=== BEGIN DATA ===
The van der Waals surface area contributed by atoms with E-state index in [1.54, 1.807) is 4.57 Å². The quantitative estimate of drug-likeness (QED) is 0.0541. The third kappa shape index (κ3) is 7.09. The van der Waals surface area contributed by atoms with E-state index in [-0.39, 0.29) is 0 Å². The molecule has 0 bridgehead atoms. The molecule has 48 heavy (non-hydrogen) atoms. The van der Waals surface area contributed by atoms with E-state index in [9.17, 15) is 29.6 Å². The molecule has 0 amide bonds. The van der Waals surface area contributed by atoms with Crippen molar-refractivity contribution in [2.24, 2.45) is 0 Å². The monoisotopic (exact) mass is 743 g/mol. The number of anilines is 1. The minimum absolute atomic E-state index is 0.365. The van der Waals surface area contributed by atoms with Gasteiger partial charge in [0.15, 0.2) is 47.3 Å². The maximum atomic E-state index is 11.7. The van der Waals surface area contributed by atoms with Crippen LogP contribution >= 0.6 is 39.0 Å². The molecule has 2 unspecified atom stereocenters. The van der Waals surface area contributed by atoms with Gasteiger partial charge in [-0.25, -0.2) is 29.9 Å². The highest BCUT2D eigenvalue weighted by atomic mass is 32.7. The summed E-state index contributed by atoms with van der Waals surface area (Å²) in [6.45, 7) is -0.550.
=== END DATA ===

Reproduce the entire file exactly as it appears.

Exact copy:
The van der Waals surface area contributed by atoms with E-state index in [1.54, 1.807) is 4.57 Å². The quantitative estimate of drug-likeness (QED) is 0.0541. The third kappa shape index (κ3) is 7.09. The van der Waals surface area contributed by atoms with E-state index in [-0.39, 0.29) is 0 Å². The molecule has 0 bridgehead atoms. The molecule has 48 heavy (non-hydrogen) atoms. The van der Waals surface area contributed by atoms with E-state index in [9.17, 15) is 29.6 Å². The molecule has 0 amide bonds. The van der Waals surface area contributed by atoms with Crippen molar-refractivity contribution in [2.24, 2.45) is 0 Å². The monoisotopic (exact) mass is 743 g/mol. The number of anilines is 1. The minimum absolute atomic E-state index is 0.365. The van der Waals surface area contributed by atoms with Gasteiger partial charge in [0.15, 0.2) is 47.3 Å². The maximum atomic E-state index is 11.7. The van der Waals surface area contributed by atoms with Crippen LogP contribution >= 0.6 is 39.0 Å². The molecule has 2 unspecified atom stereocenters. The van der Waals surface area contributed by atoms with Gasteiger partial charge in [-0.25, -0.2) is 29.9 Å². The highest BCUT2D eigenvalue weighted by atomic mass is 32.7. The summed E-state index contributed by atoms with van der Waals surface area (Å²) in [6.45, 7) is -0.550.